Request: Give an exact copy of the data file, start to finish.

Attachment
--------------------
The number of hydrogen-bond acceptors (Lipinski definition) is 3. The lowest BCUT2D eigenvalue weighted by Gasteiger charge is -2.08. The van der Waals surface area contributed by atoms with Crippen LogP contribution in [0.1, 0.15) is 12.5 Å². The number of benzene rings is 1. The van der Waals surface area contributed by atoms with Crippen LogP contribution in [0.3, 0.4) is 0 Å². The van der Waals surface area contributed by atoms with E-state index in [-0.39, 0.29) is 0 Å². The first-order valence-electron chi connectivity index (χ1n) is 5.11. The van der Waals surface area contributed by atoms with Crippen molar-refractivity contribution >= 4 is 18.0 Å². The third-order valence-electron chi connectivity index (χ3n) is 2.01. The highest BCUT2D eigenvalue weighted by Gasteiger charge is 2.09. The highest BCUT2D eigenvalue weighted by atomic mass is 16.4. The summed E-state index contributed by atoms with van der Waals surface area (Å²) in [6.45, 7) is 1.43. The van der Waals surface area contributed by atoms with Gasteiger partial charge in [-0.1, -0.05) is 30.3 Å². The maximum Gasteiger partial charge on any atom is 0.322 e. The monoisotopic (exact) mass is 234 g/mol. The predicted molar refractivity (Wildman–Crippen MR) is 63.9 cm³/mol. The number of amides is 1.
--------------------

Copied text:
The number of hydrogen-bond acceptors (Lipinski definition) is 3. The lowest BCUT2D eigenvalue weighted by Gasteiger charge is -2.08. The van der Waals surface area contributed by atoms with Crippen LogP contribution in [0.1, 0.15) is 12.5 Å². The number of benzene rings is 1. The van der Waals surface area contributed by atoms with Crippen LogP contribution in [0.3, 0.4) is 0 Å². The van der Waals surface area contributed by atoms with E-state index in [-0.39, 0.29) is 0 Å². The first-order valence-electron chi connectivity index (χ1n) is 5.11. The van der Waals surface area contributed by atoms with Crippen molar-refractivity contribution >= 4 is 18.0 Å². The third-order valence-electron chi connectivity index (χ3n) is 2.01. The highest BCUT2D eigenvalue weighted by Gasteiger charge is 2.09. The highest BCUT2D eigenvalue weighted by atomic mass is 16.4. The summed E-state index contributed by atoms with van der Waals surface area (Å²) in [6.45, 7) is 1.43. The van der Waals surface area contributed by atoms with Gasteiger partial charge in [-0.1, -0.05) is 30.3 Å². The maximum Gasteiger partial charge on any atom is 0.322 e. The monoisotopic (exact) mass is 234 g/mol. The predicted molar refractivity (Wildman–Crippen MR) is 63.9 cm³/mol. The number of amides is 1.